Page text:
By Michaela Gibson Morris/NEMS Daily Journal
TUPELO – For two decades, the Good Samaritan Free Clinic has been a lifesaver for people like Jessica Shaw of Tupelo.
“They’ve been wonderful,” Shaw said. “Without them, I couldn’t take care of my diabetes.”
Shaw spends her days taking care of seniors who need assistance in their homes.
“My job doesn’t offer any health care,” Shaw said.
In its 20th year of operation, the clinic has logged more than 58,000 visits by more than 9,500 Lee County residents, said Executive Director Cindy Sparks. The clinic’s average patient brings home $950 a month to care for a family of two.
“Without us, these patients would go without medical care,” Sparks said.
Initially conceived as an acute care clinic for the working uninsured, it became clear that the clinic’s patients were fighting more than strep throat or the flu.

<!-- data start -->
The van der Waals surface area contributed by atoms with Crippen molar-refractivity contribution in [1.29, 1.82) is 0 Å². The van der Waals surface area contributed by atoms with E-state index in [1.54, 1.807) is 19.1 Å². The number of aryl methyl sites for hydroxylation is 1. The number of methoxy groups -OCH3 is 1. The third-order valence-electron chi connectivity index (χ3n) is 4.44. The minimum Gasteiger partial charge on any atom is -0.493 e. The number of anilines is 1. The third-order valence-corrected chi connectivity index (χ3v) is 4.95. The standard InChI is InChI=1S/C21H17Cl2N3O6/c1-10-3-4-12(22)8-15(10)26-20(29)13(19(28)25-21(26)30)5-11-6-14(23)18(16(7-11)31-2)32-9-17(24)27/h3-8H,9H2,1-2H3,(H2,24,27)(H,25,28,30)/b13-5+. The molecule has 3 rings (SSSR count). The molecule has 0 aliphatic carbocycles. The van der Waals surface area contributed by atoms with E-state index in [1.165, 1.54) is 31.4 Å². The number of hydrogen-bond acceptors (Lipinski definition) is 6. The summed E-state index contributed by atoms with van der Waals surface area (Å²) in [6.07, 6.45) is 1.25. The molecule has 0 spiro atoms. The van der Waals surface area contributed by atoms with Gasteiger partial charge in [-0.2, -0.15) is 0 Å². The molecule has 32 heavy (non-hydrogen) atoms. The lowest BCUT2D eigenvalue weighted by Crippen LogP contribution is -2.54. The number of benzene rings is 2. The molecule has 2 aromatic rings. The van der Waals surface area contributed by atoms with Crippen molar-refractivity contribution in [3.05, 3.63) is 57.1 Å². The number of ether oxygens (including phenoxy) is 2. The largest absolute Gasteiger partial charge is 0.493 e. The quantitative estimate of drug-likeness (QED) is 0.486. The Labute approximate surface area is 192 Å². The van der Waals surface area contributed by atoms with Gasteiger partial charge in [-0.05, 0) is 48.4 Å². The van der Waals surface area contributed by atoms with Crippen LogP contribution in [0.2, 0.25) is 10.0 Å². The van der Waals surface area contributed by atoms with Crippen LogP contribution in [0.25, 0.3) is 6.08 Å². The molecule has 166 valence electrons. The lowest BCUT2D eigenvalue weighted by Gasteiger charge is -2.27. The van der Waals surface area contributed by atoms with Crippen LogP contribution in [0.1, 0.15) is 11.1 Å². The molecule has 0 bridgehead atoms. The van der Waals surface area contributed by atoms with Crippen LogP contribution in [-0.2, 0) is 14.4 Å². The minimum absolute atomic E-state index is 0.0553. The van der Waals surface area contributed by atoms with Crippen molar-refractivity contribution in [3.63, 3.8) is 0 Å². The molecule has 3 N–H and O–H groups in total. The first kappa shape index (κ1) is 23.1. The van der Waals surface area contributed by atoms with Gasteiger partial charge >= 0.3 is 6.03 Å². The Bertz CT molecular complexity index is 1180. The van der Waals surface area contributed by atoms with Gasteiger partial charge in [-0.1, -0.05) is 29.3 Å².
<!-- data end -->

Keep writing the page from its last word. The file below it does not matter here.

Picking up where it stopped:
“The chronic problems were so prominent,” Sparks said. “We quickly evolved to be a medical home.”
It takes a village to run the clinic – 35 doctors and three physician practices volunteer time to see patients in the clinic, 50 lay volunteers help with clerical duties and specialists and dentists see Good Samaritan referrals in their offices.
“I do this out of a sense of mission,” said Dr. Billy Walton, who helped start a Wednesday morning clinic at Good Samaritan. “They’re working very hard, but they’re not able to afford insurance.”
The staff and volunteers are able to leverage a $306,000 budget to cover 2,900 patient visits and 12,000 prescriptions each year. Patient assistance programs provided $620,000 of medications to Good Samaritan patients.
It’s a continuing challenge for the clinic to provide medications and supplies, especially for people with diabetes, Sparks said. With the economic downturn, some of the clinic’s grant funding has decreased, but the need remains.
“This is a service to the community and businesses that can’t afford to offer health care insurance,” Sparks said. “We can treat the problems and keep them from missing work.”